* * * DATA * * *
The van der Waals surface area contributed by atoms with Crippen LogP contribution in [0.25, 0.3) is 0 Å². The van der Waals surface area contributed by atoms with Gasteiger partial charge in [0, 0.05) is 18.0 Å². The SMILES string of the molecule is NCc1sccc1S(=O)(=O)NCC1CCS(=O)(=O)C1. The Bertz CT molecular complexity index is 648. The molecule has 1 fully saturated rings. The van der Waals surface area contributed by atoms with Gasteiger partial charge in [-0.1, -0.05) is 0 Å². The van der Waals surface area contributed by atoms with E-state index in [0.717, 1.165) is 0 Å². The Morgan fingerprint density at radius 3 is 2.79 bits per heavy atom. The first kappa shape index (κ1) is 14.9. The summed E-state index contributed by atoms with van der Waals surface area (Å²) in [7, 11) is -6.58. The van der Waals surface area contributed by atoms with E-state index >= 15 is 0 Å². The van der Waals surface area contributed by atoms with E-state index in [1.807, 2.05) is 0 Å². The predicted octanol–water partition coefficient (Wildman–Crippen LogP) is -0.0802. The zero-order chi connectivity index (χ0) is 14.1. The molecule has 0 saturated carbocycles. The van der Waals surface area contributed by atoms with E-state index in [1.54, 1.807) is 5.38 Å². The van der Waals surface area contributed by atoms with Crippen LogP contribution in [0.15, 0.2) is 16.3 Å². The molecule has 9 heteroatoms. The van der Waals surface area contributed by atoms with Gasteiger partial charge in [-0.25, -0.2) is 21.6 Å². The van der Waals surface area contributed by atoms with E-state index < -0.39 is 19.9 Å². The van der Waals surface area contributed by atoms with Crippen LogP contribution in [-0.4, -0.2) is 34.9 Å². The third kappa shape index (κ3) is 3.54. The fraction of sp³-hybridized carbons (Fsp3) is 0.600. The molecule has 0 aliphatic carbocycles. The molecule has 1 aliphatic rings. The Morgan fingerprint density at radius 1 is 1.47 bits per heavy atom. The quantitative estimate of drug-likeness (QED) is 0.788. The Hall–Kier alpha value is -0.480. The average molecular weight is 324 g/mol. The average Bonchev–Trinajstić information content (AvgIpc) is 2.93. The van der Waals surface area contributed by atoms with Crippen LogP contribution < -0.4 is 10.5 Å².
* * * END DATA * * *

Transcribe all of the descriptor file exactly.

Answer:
The van der Waals surface area contributed by atoms with Crippen LogP contribution in [0.25, 0.3) is 0 Å². The van der Waals surface area contributed by atoms with Gasteiger partial charge in [0, 0.05) is 18.0 Å². The SMILES string of the molecule is NCc1sccc1S(=O)(=O)NCC1CCS(=O)(=O)C1. The Bertz CT molecular complexity index is 648. The molecule has 1 fully saturated rings. The van der Waals surface area contributed by atoms with Gasteiger partial charge in [-0.1, -0.05) is 0 Å². The van der Waals surface area contributed by atoms with E-state index in [0.717, 1.165) is 0 Å². The Morgan fingerprint density at radius 3 is 2.79 bits per heavy atom. The first kappa shape index (κ1) is 14.9. The summed E-state index contributed by atoms with van der Waals surface area (Å²) in [7, 11) is -6.58. The van der Waals surface area contributed by atoms with E-state index >= 15 is 0 Å². The van der Waals surface area contributed by atoms with E-state index in [1.807, 2.05) is 0 Å². The predicted octanol–water partition coefficient (Wildman–Crippen LogP) is -0.0802. The zero-order chi connectivity index (χ0) is 14.1. The molecule has 0 saturated carbocycles. The van der Waals surface area contributed by atoms with E-state index in [1.54, 1.807) is 5.38 Å². The van der Waals surface area contributed by atoms with Crippen LogP contribution in [0.15, 0.2) is 16.3 Å². The molecule has 9 heteroatoms. The van der Waals surface area contributed by atoms with Gasteiger partial charge in [-0.25, -0.2) is 21.6 Å². The van der Waals surface area contributed by atoms with E-state index < -0.39 is 19.9 Å². The van der Waals surface area contributed by atoms with Crippen LogP contribution in [-0.4, -0.2) is 34.9 Å². The third kappa shape index (κ3) is 3.54. The fraction of sp³-hybridized carbons (Fsp3) is 0.600. The molecule has 0 aliphatic carbocycles. The molecule has 1 aliphatic rings. The Morgan fingerprint density at radius 1 is 1.47 bits per heavy atom. The quantitative estimate of drug-likeness (QED) is 0.788. The Hall–Kier alpha value is -0.480. The average molecular weight is 324 g/mol. The average Bonchev–Trinajstić information content (AvgIpc) is 2.93. The van der Waals surface area contributed by atoms with Crippen LogP contribution < -0.4 is 10.5 Å².